This is the original home of Joy Job.
The French were here in June 1781
In 1780, as part of the alliance with the 13 colonies seeking to overthrow British rule, France sent an army of 5028 soldiers of our ally His Most Christian Majesty, Louis XV to the aid of General George Washington as he prepared for a decisive campaign against General Charles Lord Cornwallis. General Jean Baptiste Donatien de Vimeur, comte de (Count) Rochambeau sailed into Newport, Rhode Island, at the head of the Expedition Particuliere, an army of 450 officers and 5,300 men. After wintering in Newport, Rochambeau's army marched through Rhode Island. On June 18th in the early hours of the morning as to avoid heat the first regiment broke camp.
Joy Homestead History2
Joy Homestead History3
Joy Homestead History4
Joy Homestead History5
Joy Homestead History6
Joy Homestead History7
Joy Homestead History8
Joy Homestead History9
Joytown and the Joy Homestead
Gladys W. Brayton
The name Joy is what we call a "place name" and comes from a section in
northern France called Jouy. In the early days when people began to use
surnames, some distinguished themselves by using the name of the place
where they lived, and thus Jouy became a family name. It was later taken
to England and Ireland by the Normans and, although it appears spelled
many different way, it came to America in 1635 as Joy.
That year Thomas Joy (1) – and we will call him Thomas one – said to be
the progenitor of all New England Joys, sailed from Gravesend England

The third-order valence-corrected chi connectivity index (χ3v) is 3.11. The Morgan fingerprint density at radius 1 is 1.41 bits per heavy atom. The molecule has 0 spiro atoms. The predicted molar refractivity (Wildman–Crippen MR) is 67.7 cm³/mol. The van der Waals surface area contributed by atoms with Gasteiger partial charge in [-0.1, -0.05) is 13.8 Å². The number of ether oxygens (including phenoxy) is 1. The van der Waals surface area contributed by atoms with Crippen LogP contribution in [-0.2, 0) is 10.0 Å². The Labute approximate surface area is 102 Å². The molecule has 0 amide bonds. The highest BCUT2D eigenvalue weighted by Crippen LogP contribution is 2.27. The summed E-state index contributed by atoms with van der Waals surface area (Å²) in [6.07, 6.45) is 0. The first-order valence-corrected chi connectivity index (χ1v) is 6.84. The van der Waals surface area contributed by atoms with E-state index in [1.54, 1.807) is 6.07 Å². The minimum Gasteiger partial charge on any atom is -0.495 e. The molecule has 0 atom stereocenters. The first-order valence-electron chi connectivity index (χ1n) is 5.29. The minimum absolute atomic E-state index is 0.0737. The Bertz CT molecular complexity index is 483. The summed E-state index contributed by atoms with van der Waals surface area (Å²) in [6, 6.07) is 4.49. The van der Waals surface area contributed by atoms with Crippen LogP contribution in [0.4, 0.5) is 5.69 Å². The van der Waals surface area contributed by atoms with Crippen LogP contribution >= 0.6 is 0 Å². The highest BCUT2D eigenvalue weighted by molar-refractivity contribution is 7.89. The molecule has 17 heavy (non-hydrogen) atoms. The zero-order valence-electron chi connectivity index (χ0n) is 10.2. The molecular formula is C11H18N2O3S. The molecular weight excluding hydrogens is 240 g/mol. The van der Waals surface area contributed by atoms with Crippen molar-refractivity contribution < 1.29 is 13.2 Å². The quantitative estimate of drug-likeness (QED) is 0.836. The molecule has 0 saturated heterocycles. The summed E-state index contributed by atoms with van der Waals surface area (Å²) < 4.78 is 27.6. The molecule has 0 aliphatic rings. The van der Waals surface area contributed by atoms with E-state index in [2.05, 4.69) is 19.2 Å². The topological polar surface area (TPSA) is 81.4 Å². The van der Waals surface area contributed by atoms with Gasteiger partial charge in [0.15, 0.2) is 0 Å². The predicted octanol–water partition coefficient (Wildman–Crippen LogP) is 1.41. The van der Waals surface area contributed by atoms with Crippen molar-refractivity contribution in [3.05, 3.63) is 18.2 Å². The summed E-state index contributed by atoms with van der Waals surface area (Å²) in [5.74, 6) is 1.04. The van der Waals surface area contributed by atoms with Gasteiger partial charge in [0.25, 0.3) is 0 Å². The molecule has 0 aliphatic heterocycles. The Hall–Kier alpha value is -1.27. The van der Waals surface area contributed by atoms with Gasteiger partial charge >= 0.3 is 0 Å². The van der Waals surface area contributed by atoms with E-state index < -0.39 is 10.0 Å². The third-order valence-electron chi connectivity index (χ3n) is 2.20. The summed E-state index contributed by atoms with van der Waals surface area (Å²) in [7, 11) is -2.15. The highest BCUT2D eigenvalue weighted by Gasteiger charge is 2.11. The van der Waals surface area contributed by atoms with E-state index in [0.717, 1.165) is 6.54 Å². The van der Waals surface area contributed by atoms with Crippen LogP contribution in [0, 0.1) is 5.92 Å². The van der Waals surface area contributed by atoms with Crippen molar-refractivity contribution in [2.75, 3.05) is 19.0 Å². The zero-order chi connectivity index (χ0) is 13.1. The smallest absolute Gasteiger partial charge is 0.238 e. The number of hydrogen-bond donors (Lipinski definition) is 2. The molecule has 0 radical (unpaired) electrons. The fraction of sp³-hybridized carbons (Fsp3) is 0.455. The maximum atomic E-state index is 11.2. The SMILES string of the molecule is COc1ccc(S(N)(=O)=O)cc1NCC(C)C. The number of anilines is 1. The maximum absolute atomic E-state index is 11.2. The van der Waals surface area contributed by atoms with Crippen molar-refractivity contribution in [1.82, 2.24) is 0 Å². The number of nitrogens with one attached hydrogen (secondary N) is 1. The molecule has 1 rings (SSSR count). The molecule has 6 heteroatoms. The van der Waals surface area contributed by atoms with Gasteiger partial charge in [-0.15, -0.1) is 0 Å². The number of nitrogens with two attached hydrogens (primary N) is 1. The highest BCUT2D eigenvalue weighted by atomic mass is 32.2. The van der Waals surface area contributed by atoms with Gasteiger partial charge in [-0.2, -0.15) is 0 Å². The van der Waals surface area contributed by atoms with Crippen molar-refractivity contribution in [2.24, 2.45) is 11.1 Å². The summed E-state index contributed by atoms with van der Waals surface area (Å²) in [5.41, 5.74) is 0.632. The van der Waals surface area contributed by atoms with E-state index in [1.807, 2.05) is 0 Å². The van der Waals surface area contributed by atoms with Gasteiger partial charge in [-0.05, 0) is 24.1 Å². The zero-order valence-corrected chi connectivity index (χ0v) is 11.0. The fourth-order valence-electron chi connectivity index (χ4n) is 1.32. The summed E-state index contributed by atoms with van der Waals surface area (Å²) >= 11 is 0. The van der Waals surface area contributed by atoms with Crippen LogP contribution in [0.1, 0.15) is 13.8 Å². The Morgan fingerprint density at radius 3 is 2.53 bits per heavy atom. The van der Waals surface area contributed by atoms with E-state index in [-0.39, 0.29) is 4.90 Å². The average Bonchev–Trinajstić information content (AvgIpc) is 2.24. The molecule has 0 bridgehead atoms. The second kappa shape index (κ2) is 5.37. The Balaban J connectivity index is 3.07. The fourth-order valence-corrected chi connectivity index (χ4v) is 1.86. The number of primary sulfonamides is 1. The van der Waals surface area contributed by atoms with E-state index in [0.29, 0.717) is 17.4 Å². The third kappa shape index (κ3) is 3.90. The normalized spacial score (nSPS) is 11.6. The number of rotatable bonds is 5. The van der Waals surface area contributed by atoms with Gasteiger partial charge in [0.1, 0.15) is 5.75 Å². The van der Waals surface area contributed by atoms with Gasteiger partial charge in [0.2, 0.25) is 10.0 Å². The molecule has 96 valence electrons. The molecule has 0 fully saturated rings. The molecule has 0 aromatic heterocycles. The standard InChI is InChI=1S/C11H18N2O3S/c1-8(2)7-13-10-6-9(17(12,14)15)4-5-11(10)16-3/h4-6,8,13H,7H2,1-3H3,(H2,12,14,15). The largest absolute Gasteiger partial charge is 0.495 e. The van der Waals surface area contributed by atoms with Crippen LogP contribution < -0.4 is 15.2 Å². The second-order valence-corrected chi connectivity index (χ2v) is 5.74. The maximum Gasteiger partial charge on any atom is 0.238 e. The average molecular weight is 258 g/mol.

for Virginia on the ship Constance. From Virginia he made his way to
Massachusetts, Boston where he arrived soon after that town's
settlement. There he married Joan Gallop in 1637 and became the owner of
He was an architect and builder by profession and
constructed houses, wharves, bridges and warehouses at Boston, and was
most successful. But he was a man of great independence and seems to
have gotten into trouble with the authorities thereby. Only church
members could vote at that time in Boston and apparently Thomas Joy was
not a member of the church, so was not eligible to vote. He voiced his
opinions of these narrow minded restrictions and finally found himself
in irons for his non-conformity.
When released he moved to Hingham around 1646, brought land there, built
a grist and saw mill and a bridge and other buildings and stayed there
until Boston's views became more liberal.
By 1656 he had resumed his social and business relations with Boston in
1657, and he was commissioned to built the first town house there. This was
said to be the most ambitious architectural undertaking in New England
at that time and was made possible by a legacy from Capt. Robert Keanye,
augmented by popular subscriptions. The contract called for a very
substantial and comely building 61 ft. in length and 36 ft. in breadth.
Thomas Joy completed it in 1658 on a site at the head of the present
State Street near his property. (There is still a Joy Street in Boston,
which runs off of Beacon Street close by the present state house, which
was named for this Thomas Joy and which marks the location of his Boston